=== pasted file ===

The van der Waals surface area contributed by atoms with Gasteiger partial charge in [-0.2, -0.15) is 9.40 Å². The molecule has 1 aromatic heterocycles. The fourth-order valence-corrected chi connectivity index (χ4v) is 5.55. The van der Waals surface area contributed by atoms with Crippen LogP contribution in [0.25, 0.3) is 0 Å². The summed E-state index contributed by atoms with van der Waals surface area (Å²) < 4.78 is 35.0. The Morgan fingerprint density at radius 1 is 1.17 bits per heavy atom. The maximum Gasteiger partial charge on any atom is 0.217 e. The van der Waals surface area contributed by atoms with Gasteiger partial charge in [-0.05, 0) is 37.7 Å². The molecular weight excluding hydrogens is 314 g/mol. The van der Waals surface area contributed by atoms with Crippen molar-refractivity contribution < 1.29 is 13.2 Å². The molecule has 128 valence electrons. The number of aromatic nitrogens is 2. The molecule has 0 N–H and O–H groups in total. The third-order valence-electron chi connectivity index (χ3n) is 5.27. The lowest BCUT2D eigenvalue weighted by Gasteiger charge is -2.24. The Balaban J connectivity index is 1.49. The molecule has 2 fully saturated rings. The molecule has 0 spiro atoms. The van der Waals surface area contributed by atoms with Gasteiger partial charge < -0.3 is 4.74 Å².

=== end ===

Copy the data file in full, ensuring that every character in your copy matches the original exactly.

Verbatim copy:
The van der Waals surface area contributed by atoms with Gasteiger partial charge in [-0.2, -0.15) is 9.40 Å². The molecule has 1 aromatic heterocycles. The fourth-order valence-corrected chi connectivity index (χ4v) is 5.55. The van der Waals surface area contributed by atoms with Crippen LogP contribution in [0.25, 0.3) is 0 Å². The summed E-state index contributed by atoms with van der Waals surface area (Å²) < 4.78 is 35.0. The Morgan fingerprint density at radius 1 is 1.17 bits per heavy atom. The maximum Gasteiger partial charge on any atom is 0.217 e. The van der Waals surface area contributed by atoms with Gasteiger partial charge in [-0.05, 0) is 37.7 Å². The molecular weight excluding hydrogens is 314 g/mol. The van der Waals surface area contributed by atoms with Crippen molar-refractivity contribution < 1.29 is 13.2 Å². The molecule has 128 valence electrons. The number of aromatic nitrogens is 2. The molecule has 0 N–H and O–H groups in total. The third-order valence-electron chi connectivity index (χ3n) is 5.27. The lowest BCUT2D eigenvalue weighted by Gasteiger charge is -2.24. The Balaban J connectivity index is 1.49. The molecule has 2 fully saturated rings. The molecule has 0 spiro atoms. The van der Waals surface area contributed by atoms with Gasteiger partial charge < -0.3 is 4.74 Å².